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Volume 10, Number 5—May 2004

Dispatch

Infection Control and SARS Transmission among Healthcare Workers, Taiwan

Yee-Chun Chen*, Pei-Jer Chen*, Shan-Chwen Chang*, Chiang-Lian Kao*, Shiou-Hwa Wang*, Li-Hua Wang*, Pan-Chyr Yang*Comments to Author , and the SARS Research Group of National Taiwan University College of Medicine and National Taiwan University Hospital
Author affiliations: *National Taiwan University Hospital, National Taiwan University College of Medicine, Taipei, Taiwan

Main Article

Table

Personal protection before and after recognizing severe acute respiratory syndrome (SARS) and implementing specific infection-control measures at the National Taiwan University Hospital


Exposure type
In the same rooma Direct contact Exposure to respiratory droplets and secretions
Protective measures
Before (n = 73)
After (n = 155)
p value
Before (n = 46)
After (n = 132)
p value
Before (n = 37)
After (n = 92)
p value
Masks


<0.001


<0.001


<0.001
   None
36
0

20
0

17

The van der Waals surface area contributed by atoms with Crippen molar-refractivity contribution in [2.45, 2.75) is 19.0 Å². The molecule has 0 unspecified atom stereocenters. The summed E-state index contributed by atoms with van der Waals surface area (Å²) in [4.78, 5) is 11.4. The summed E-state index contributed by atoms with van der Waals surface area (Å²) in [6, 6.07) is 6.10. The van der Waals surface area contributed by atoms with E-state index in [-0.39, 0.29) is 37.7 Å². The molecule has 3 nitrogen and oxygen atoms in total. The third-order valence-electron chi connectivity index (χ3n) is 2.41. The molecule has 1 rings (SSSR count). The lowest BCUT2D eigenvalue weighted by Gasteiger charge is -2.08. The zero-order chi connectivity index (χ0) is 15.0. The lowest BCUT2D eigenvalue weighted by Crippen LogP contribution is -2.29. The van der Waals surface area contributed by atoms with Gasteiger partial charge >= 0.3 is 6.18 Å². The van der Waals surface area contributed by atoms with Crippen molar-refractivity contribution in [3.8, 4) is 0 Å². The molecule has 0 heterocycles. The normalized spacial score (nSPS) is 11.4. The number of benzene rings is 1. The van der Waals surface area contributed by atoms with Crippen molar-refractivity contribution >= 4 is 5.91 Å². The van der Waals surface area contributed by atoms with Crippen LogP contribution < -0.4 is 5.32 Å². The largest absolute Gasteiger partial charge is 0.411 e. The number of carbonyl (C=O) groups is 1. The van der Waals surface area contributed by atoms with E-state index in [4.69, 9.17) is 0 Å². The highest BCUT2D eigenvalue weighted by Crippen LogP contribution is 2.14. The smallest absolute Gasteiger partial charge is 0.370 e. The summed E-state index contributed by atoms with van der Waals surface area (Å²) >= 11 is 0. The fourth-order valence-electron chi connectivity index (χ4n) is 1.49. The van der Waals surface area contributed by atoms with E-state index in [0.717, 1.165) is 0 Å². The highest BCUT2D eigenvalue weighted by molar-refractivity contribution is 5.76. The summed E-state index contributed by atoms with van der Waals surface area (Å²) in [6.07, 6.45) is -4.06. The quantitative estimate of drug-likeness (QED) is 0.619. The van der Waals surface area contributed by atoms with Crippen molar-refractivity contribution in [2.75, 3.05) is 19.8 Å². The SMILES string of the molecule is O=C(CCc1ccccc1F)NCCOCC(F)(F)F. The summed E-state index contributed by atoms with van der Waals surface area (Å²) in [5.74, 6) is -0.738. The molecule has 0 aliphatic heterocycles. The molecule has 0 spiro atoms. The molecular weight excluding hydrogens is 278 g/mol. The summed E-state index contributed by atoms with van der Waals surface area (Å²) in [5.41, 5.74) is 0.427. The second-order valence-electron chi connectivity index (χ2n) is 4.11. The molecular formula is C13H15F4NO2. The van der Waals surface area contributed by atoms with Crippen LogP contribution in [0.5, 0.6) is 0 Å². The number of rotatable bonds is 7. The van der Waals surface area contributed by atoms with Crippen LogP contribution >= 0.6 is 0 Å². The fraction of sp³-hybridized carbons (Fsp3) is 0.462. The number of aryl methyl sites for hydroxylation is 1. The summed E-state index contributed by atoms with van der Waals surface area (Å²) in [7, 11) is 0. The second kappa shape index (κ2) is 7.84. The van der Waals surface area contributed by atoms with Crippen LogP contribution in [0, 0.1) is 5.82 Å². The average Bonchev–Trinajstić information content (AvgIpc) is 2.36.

0

   Surgical mask, N-95 or P-100 respirator
37
155

26
132

20
92

Gloves


<0.001


<0.001


<0.001
   None
57
7

28
4

17
2

   One- or two-layer
16
148

18
128

20
90

Eye protection


<0.001


<0.001


<0.001
   No
73
117

46
99

37
66

   Glasses, goggles, or face shields
0
38

0
33

0
26

Gowns


<0.001


<0.001


<0.001
   None
66
6

38
6

30
3

   One- or two-layer 7 149 8 126 7 89

aFive healthcare workers stayed in the same room with SARS patients before and after implementation of specific infection-control measures. Among 223 healthcare workers, 178 had direct contract to SARS patients or their environment, and 129 had exposure to respiratory droplets and secretion.

Main Article

1Ding-Shinn Chen, Yuan-Teh Lee, Che-Ming Teng, Pan-Chyr Yang, Hong-Nerng Ho, Pei-Jer Chen, Ming-Fu Chang, Jin-Town Wang, Shan-Chwen Chang, Chuan-Liang Kao, Wei-Kung Wang, Cheng-Hsiang Hsiao, and Po-Ren Hsueh

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